• Anonymous says:

        If a firm has 10 work permits then if someone retires or leaves they can replace that work permit. No one will want to come here if this mess isn’t fixed. It will become harder and harder to recruit people. And Train the Caymanians you can. No one is saying a moratorium should be forever but the population growth needs to slow down so infrastructure can catch up

  14. Anonymous says:

    its bad when traffic on saturday resembles ‘last sat before christmas’ all year round.
    some supermarkets are actually dangerously overcrowded on saturdays…(easy simple solution is to allow sunday trading)

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  15. Anonymous says:

    cayman has plenty of land but no planning.
    the solution is go east.
    free money making solutions:
    Sell goab and build new goab east of frank sound.

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  16. Anonymous says:

    The traffic in this island is a disaster in Bodden town is nightmare but nobody seen care about it the people from the easter district suffer every single day ….the MLA from north side to busy and the one from east end …where are day ….lord save this island the population is crazy ……not future for the new generation….

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  17. Anonymous says:

    Very well written article.
    IMHO we have several HUGE issues to deal with, including, but not limited to:
    – Population Growth/Overcrowding/Infrastructure
    – Crime & Personal Safety
    – Road Safety (way too many accidents)
    – Traffic Gridlock (loss of productivity)
    – Cost of Living, Affordable Housing, etc.
    – Environmental & Climate Change Concerns

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    • Anonymous says:

      – Make PR harder. It’s far too easy by simply having a baby with a Caymanian with no way to support themselves in retirement, let alone fund a family. 1 PR grant, with status then inevitable, and that’s how much more population further down the line. – Public transportation; no brainer to make better use of existing infrastructure; properly scheduled, island wide bus service, GPS tracked, not crappy 3rd world vans, we EASILY have the budget for this to be free to use.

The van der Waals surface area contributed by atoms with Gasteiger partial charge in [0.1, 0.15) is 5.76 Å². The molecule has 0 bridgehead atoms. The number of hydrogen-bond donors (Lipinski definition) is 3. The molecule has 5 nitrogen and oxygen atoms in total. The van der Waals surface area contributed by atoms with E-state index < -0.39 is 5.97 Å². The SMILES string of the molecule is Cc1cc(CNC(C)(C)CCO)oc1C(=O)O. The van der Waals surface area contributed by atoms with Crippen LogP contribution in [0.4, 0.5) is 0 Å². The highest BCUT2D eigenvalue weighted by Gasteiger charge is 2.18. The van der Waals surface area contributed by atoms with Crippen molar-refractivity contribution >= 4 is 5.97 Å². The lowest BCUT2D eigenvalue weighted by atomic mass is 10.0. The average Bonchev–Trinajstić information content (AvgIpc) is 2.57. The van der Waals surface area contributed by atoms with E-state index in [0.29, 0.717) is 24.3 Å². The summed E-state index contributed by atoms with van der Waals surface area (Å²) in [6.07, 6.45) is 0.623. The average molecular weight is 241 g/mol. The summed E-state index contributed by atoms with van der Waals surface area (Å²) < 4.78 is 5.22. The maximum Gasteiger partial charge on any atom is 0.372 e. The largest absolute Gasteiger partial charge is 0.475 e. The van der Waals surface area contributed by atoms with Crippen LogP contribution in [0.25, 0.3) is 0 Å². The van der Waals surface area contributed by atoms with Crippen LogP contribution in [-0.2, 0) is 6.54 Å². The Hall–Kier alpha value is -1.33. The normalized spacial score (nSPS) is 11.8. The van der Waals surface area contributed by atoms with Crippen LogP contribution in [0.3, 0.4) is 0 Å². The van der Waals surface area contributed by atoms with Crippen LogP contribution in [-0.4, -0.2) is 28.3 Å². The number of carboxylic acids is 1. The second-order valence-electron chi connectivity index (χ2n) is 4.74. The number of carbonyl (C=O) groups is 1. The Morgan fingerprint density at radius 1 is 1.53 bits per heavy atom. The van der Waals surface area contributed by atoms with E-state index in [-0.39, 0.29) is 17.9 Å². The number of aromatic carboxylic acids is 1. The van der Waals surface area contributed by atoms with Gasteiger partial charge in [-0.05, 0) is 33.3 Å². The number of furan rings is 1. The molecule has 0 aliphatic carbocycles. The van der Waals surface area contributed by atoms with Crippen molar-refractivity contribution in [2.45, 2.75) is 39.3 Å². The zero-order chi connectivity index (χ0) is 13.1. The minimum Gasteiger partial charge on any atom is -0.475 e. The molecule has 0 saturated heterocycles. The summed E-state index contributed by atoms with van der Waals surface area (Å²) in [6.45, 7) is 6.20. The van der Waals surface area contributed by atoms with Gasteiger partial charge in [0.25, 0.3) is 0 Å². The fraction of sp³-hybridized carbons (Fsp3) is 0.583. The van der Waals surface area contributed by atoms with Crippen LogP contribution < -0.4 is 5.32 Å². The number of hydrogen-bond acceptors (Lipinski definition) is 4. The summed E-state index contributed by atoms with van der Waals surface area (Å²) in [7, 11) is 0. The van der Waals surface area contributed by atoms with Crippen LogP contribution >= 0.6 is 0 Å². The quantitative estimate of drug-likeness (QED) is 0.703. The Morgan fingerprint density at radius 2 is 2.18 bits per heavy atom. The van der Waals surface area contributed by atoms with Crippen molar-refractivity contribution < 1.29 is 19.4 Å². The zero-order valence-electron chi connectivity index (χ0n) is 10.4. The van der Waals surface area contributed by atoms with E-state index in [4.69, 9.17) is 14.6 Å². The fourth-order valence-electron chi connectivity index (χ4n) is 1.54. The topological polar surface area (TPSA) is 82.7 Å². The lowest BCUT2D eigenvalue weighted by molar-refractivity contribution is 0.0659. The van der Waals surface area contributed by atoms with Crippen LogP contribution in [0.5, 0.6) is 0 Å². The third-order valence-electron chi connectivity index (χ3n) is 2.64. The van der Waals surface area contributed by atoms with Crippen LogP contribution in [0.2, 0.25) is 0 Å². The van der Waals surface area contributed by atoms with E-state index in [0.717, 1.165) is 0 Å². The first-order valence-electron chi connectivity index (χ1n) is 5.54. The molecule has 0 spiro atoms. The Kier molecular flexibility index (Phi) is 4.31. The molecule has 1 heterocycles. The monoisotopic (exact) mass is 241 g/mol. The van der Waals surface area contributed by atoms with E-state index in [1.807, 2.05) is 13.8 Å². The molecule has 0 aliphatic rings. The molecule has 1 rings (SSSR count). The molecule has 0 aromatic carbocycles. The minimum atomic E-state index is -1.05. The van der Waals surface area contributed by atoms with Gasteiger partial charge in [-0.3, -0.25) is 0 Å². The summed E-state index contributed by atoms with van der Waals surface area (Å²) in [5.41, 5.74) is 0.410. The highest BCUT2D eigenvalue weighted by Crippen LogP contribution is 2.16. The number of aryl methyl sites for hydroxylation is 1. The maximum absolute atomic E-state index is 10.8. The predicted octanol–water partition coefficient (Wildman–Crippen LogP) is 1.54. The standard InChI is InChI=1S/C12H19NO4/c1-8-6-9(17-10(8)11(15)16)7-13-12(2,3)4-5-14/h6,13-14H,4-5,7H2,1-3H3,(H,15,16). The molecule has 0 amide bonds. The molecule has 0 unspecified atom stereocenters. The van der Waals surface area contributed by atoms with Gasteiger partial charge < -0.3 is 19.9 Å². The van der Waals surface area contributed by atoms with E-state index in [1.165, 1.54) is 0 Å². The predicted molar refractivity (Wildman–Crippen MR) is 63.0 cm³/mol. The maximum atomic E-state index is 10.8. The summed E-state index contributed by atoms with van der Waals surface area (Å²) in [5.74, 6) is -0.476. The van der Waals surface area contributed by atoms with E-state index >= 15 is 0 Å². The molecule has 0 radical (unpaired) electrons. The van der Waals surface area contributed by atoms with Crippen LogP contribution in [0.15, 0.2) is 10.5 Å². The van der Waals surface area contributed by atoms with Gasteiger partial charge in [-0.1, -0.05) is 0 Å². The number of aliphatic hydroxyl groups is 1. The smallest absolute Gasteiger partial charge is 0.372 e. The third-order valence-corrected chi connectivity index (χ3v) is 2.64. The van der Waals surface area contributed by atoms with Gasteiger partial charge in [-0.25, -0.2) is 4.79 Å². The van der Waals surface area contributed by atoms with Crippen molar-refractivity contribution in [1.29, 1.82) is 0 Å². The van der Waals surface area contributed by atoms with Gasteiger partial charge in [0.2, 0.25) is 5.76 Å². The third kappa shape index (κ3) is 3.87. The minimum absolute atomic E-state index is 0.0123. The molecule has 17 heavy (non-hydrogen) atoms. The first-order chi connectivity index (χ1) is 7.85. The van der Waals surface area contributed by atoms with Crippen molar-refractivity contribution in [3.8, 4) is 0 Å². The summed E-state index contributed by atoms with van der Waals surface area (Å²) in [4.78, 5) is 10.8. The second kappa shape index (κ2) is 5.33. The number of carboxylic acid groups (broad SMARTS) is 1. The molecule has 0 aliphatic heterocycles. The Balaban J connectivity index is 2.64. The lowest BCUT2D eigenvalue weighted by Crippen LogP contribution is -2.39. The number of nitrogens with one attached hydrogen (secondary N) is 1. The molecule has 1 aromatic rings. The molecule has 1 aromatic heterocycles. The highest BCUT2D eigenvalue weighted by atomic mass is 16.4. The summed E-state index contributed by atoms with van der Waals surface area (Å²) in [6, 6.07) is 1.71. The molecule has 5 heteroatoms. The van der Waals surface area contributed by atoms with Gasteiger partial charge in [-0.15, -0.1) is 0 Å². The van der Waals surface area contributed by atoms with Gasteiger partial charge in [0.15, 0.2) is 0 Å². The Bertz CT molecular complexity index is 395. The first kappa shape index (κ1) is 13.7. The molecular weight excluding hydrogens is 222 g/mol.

– Overhaul RCIPS. Bring in UK and Canadian cops on 12m rotation to fill out the rank and file rather than import police permanently with all their families and associated costs

      – Stop accepting 3rd world driving licenses that can be easily bought off island and change to a UK standard test.

      – Traffic gridlock – No brainer; see public transportation. + rush hour traffic lights on certain roundabouts

      – Cost of living – see free public transport but also one major often overlooked factor in the cost of living is unacceptable government delays which add up to 10% to the cost of things like construction due to financing overruns. Get rid of CI$ or simply make it fixed at 0.83 not 82/84. Local banks make tens of millions on this scam every year and that all comes out of our pockets

      – the biggest single thing we could do for climate change and emissions BY FAR is move our tourist model away from mass cruise tourism; those big boats burn 80,000 gallons of filthy heavy fuel oil A DAY, EACH. And again public transport.

      It’s notable that a modern public transport system AKA proper busses, driven by competent drivers solves or helps most of the problems on your list! What’s more it’s CHEAP and EASY to do!

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  18. Anonymous says:

    Taken from the 2009 Constitution:

    “Advisory District Councils

    119. Subject to this Constitution, a law enacted by the Legislature shall provide for the
    establishment, functions and jurisdiction of Councils for each electoral district to operate as
    advisory bodies to the elected members of the Legislative Assembly.”

    This has never been put in place. What are they scared of?

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    • Anonymous says:

      They never agreed on how to do it. Ezzard went ahead and did it for North Side anyway, and look how he was rewarded.

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    • Anonymous says:

      They’re scared of alternative power centres forming. Creating formal structures that allow their political enemies, whoever they may be at the time, to organise and claim support, etc.

      Same reason George Town when it gets incorporated I guarantee you will not have an elected Mayor. It’ll be a government-owned company with an appointed Manager probably.

  19. Anonymous says:

    Wash-Rinse-&Repeat..

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  20. Anonymous says: